Case

Ocean's Pearl

Solved 8.9k times

Problem Definition

Your client is the captain of the pirate ship Ocean’s Pearl. He currently discovered declining cash reserves.

The recent operations of his ships are not meeting his requirements and he is looking for options to generate additional cash.

He wants us to solve two problems:

  • Assessing the reasons why the cash reserves are declining.
  • Coming up with strategies to refill the cash reserves.


Comments

This case is made to be interviewer-led. Therefore the interviewer should guide the interviewee through the interview. The questions should be read out and shared with the candidate.

The case is split into two parts:

The first part describes more qualitative problems and has more open questions that should make the interviewee think about the problem and its solution.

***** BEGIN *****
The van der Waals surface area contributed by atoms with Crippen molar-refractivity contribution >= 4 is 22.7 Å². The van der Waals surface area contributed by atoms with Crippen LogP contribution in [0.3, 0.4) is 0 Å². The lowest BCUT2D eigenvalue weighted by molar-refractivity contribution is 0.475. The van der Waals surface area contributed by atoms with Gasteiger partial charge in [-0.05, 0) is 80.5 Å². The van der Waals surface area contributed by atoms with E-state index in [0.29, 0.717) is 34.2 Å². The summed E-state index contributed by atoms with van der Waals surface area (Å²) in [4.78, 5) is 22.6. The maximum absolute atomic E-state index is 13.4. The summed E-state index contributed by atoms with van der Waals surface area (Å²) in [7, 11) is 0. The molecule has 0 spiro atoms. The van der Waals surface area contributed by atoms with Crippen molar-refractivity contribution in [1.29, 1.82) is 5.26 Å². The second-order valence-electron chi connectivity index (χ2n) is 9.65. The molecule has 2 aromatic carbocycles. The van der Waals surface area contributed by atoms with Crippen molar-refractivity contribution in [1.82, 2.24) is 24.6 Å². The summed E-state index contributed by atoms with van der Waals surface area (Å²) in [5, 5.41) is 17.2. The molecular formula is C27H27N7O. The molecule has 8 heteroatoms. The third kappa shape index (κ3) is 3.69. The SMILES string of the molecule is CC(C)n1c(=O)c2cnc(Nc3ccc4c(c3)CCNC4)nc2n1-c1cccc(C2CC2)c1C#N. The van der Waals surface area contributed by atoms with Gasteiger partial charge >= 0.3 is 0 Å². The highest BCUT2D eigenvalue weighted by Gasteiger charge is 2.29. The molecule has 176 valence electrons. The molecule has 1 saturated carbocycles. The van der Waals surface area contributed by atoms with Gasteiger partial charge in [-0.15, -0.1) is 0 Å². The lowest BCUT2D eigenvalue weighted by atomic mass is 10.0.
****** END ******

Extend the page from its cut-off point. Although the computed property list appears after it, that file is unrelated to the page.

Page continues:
The second part is more about quantitative problems and calculations. Here the interviewee should try to make his own calculations and solve the questions.


Short Solution

  • Improve the fleet
  • Search for additional business opportunities

Detailed Solution

Paragraphs highlighted in green indicate diagrams or tables that can be shared in the “Case exhibits” section.

Paragraphs highlighted in blue can be verbally communicated to the interviewee.

Paragraphs highlighted in orange indicate hints for you how to guide the interviewee through the case.

The following framework/structure provides an overview of the case:

I. Background

1. What are the possible reasons for the decline of the cash reserves?

Possible answers:

Decrease of revenues

  • Fewer ships to plunder
    • All potential ships are plundered
    • Merchants moved to other modes of transportation
    • More safeguards against piracy
  • Less revenue per plunder
    • Ships carry less plunder
    • Value of plunder (gold, etc.) is declining